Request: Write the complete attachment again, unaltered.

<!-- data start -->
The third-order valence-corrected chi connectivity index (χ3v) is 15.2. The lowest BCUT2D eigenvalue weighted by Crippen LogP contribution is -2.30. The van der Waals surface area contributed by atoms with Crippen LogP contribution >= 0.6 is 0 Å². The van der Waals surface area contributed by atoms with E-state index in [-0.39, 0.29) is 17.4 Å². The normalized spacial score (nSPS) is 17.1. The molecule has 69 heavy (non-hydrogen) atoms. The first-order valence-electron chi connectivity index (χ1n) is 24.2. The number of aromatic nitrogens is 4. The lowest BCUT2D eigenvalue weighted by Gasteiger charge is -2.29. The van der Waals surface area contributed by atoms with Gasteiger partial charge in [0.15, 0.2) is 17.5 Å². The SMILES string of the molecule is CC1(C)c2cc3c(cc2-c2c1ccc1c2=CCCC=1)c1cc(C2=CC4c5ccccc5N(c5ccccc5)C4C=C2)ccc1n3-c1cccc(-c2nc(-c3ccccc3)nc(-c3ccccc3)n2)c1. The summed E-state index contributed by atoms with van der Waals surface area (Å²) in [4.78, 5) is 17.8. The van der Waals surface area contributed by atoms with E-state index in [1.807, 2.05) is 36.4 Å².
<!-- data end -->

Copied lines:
The third-order valence-corrected chi connectivity index (χ3v) is 15.2. The lowest BCUT2D eigenvalue weighted by Crippen LogP contribution is -2.30. The van der Waals surface area contributed by atoms with Crippen LogP contribution >= 0.6 is 0 Å². The van der Waals surface area contributed by atoms with E-state index in [-0.39, 0.29) is 17.4 Å². The normalized spacial score (nSPS) is 17.1. The molecule has 69 heavy (non-hydrogen) atoms. The first-order valence-electron chi connectivity index (χ1n) is 24.2. The number of aromatic nitrogens is 4. The lowest BCUT2D eigenvalue weighted by Gasteiger charge is -2.29. The van der Waals surface area contributed by atoms with Gasteiger partial charge in [0.15, 0.2) is 17.5 Å². The SMILES string of the molecule is CC1(C)c2cc3c(cc2-c2c1ccc1c2=CCCC=1)c1cc(C2=CC4c5ccccc5N(c5ccccc5)C4C=C2)ccc1n3-c1cccc(-c2nc(-c3ccccc3)nc(-c3ccccc3)n2)c1. The summed E-state index contributed by atoms with van der Waals surface area (Å²) in [4.78, 5) is 17.8. The van der Waals surface area contributed by atoms with E-state index in [1.807, 2.05) is 36.4 Å².